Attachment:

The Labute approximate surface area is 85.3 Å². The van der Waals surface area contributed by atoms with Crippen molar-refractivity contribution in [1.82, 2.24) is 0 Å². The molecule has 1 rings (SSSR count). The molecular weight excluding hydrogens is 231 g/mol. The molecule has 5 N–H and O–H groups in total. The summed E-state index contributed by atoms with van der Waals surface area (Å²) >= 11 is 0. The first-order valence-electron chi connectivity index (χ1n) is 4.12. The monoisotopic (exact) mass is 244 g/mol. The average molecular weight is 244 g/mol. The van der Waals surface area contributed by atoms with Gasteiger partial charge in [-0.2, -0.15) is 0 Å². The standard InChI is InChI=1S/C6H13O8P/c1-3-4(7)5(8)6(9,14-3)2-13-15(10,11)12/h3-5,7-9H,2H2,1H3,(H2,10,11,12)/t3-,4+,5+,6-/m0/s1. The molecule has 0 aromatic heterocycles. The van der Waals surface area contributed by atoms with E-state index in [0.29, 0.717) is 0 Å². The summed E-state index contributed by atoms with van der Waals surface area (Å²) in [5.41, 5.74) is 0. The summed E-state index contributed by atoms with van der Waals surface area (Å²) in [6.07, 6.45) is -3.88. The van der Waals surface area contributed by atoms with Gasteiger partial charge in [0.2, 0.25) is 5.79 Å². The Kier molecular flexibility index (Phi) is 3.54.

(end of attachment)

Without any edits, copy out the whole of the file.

The Labute approximate surface area is 85.3 Å². The van der Waals surface area contributed by atoms with Crippen molar-refractivity contribution in [1.82, 2.24) is 0 Å². The molecule has 1 rings (SSSR count). The molecular weight excluding hydrogens is 231 g/mol. The molecule has 5 N–H and O–H groups in total. The summed E-state index contributed by atoms with van der Waals surface area (Å²) >= 11 is 0. The first-order valence-electron chi connectivity index (χ1n) is 4.12. The monoisotopic (exact) mass is 244 g/mol. The average molecular weight is 244 g/mol. The van der Waals surface area contributed by atoms with Gasteiger partial charge in [-0.2, -0.15) is 0 Å². The standard InChI is InChI=1S/C6H13O8P/c1-3-4(7)5(8)6(9,14-3)2-13-15(10,11)12/h3-5,7-9H,2H2,1H3,(H2,10,11,12)/t3-,4+,5+,6-/m0/s1. The molecule has 0 aromatic heterocycles. The van der Waals surface area contributed by atoms with E-state index in [0.29, 0.717) is 0 Å². The summed E-state index contributed by atoms with van der Waals surface area (Å²) in [5.41, 5.74) is 0. The summed E-state index contributed by atoms with van der Waals surface area (Å²) in [6.07, 6.45) is -3.88. The van der Waals surface area contributed by atoms with Gasteiger partial charge in [0.2, 0.25) is 5.79 Å². The Kier molecular flexibility index (Phi) is 3.54.